More Thoughts on Tunisia

Jun 22

It has now been a little more than a week since my return from Tunisia.  And, like the views set forth in this column, I too find the question of France, and Tunisia’s relationship with France, to be an ominous cloud on the horizon, obscuring what I hope is Tunisia’s inevitable march toward democracy.

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Some Thoughts on the Secular-Religious Divide in Tunisia

Jun 09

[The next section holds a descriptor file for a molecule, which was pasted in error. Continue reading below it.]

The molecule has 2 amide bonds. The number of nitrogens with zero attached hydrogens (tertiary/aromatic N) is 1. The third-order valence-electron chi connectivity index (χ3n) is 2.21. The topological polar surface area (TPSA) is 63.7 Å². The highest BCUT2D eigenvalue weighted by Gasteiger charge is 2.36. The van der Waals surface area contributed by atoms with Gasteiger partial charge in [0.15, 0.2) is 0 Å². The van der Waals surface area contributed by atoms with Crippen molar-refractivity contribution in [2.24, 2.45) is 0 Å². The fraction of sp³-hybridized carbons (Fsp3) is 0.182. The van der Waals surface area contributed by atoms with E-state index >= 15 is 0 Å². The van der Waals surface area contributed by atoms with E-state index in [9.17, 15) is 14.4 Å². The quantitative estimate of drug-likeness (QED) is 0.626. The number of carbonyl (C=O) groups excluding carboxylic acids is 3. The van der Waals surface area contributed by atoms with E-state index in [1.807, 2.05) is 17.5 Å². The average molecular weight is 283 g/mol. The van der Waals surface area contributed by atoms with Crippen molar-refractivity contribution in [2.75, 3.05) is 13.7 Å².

Over the last three days (May 31-June 2), I have had the opportunity to discuss the Tunisian Revolution with several Tunisian intellectuals, both religious and secular.  And while it would be presumptuous of me to believe that in three days I am in a position to speak authoritatively about the significance of this divide, and what it means for the future of the Tunisian Revolution, I think it is possible to make a few tentative conclusions. On the positive side of the ledger, there appears to be a genuine desire from both the supporters of the Nahda and the secular parties to make this transition a successful one, despite the profound differences that separate the two sides.  The principle incentive these otherwise warring-sides have to reach some kind of détente that would allow for a modicum of democracy is the fear that Tunisia could relapse to the nightmare of Zayn al-ʻAbidin Ben Ali. 

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